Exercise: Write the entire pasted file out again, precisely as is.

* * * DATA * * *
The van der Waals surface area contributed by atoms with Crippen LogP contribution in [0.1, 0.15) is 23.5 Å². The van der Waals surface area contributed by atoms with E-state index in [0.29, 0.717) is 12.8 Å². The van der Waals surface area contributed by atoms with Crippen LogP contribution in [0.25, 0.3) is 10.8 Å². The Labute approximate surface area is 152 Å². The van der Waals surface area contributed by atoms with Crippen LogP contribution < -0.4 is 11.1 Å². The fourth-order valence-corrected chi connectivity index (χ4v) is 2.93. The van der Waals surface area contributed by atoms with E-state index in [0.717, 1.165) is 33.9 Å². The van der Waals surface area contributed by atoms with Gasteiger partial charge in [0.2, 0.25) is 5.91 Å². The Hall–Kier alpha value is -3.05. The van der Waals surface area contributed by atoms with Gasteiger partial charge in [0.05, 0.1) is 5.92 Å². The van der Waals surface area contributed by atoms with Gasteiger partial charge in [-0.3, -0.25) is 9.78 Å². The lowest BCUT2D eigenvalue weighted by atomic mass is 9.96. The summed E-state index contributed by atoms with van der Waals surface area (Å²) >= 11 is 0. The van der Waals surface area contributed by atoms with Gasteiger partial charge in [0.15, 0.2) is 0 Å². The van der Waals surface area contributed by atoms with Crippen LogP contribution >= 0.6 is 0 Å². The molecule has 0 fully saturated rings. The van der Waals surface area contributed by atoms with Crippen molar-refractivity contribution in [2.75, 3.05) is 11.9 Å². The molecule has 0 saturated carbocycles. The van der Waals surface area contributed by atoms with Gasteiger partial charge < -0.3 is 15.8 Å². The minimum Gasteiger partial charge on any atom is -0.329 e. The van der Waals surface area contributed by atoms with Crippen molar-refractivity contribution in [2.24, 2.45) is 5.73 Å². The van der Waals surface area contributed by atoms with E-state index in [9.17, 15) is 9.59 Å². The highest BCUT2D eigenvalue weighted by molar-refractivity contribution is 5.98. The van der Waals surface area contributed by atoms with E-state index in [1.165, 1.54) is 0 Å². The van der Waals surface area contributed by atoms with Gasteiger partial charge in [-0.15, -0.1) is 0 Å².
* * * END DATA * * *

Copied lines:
The van der Waals surface area contributed by atoms with Crippen LogP contribution in [0.1, 0.15) is 23.5 Å². The van der Waals surface area contributed by atoms with E-state index in [0.29, 0.717) is 12.8 Å². The van der Waals surface area contributed by atoms with Crippen LogP contribution in [0.25, 0.3) is 10.8 Å². The Labute approximate surface area is 152 Å². The van der Waals surface area contributed by atoms with Crippen LogP contribution < -0.4 is 11.1 Å². The fourth-order valence-corrected chi connectivity index (χ4v) is 2.93. The van der Waals surface area contributed by atoms with E-state index in [0.717, 1.165) is 33.9 Å². The van der Waals surface area contributed by atoms with Gasteiger partial charge in [0.2, 0.25) is 5.91 Å². The Hall–Kier alpha value is -3.05. The van der Waals surface area contributed by atoms with Gasteiger partial charge in [0.05, 0.1) is 5.92 Å². The van der Waals surface area contributed by atoms with Gasteiger partial charge in [-0.3, -0.25) is 9.78 Å². The lowest BCUT2D eigenvalue weighted by atomic mass is 9.96. The summed E-state index contributed by atoms with van der Waals surface area (Å²) >= 11 is 0. The van der Waals surface area contributed by atoms with Gasteiger partial charge in [0.15, 0.2) is 0 Å². The van der Waals surface area contributed by atoms with Crippen LogP contribution >= 0.6 is 0 Å². The molecule has 0 fully saturated rings. The van der Waals surface area contributed by atoms with Crippen molar-refractivity contribution in [2.75, 3.05) is 11.9 Å². The molecule has 0 saturated carbocycles. The van der Waals surface area contributed by atoms with Gasteiger partial charge < -0.3 is 15.8 Å². The minimum Gasteiger partial charge on any atom is -0.329 e. The van der Waals surface area contributed by atoms with Crippen molar-refractivity contribution in [2.24, 2.45) is 5.73 Å². The van der Waals surface area contributed by atoms with E-state index in [9.17, 15) is 9.59 Å². The highest BCUT2D eigenvalue weighted by molar-refractivity contribution is 5.98. The van der Waals surface area contributed by atoms with E-state index in [1.165, 1.54) is 0 Å². The van der Waals surface area contributed by atoms with Gasteiger partial charge in [-0.15, -0.1) is 0 Å².